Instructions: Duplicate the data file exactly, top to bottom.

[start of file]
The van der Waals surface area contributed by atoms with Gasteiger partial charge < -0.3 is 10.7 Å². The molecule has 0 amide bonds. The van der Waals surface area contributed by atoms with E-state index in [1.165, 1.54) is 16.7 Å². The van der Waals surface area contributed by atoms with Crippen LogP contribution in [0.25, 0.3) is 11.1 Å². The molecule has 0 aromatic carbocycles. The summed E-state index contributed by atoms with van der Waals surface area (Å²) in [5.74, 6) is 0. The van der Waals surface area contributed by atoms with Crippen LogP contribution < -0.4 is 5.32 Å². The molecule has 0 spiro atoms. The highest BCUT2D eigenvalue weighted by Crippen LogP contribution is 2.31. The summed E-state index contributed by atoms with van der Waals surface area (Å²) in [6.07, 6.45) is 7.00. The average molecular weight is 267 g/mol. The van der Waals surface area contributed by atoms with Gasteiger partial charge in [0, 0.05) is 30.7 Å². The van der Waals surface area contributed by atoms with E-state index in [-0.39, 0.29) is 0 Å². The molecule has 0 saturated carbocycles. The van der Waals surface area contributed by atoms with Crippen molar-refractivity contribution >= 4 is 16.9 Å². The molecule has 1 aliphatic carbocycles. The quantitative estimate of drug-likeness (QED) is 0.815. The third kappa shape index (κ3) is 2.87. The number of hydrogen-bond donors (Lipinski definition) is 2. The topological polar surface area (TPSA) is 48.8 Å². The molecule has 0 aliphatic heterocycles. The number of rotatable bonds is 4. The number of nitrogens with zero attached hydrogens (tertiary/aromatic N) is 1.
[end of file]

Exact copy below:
The van der Waals surface area contributed by atoms with Gasteiger partial charge < -0.3 is 10.7 Å². The molecule has 0 amide bonds. The van der Waals surface area contributed by atoms with E-state index in [1.165, 1.54) is 16.7 Å². The van der Waals surface area contributed by atoms with Crippen LogP contribution in [0.25, 0.3) is 11.1 Å². The molecule has 0 aromatic carbocycles. The summed E-state index contributed by atoms with van der Waals surface area (Å²) in [5.74, 6) is 0. The van der Waals surface area contributed by atoms with Crippen LogP contribution < -0.4 is 5.32 Å². The molecule has 0 spiro atoms. The highest BCUT2D eigenvalue weighted by Crippen LogP contribution is 2.31. The summed E-state index contributed by atoms with van der Waals surface area (Å²) in [6.07, 6.45) is 7.00. The average molecular weight is 267 g/mol. The van der Waals surface area contributed by atoms with Gasteiger partial charge in [0, 0.05) is 30.7 Å². The van der Waals surface area contributed by atoms with E-state index in [-0.39, 0.29) is 0 Å². The molecule has 0 saturated carbocycles. The van der Waals surface area contributed by atoms with Crippen molar-refractivity contribution >= 4 is 16.9 Å². The molecule has 1 aliphatic carbocycles. The quantitative estimate of drug-likeness (QED) is 0.815. The third kappa shape index (κ3) is 2.87. The number of hydrogen-bond donors (Lipinski definition) is 2. The topological polar surface area (TPSA) is 48.8 Å². The molecule has 0 aliphatic heterocycles. The number of rotatable bonds is 4. The number of nitrogens with zero attached hydrogens (tertiary/aromatic N) is 1.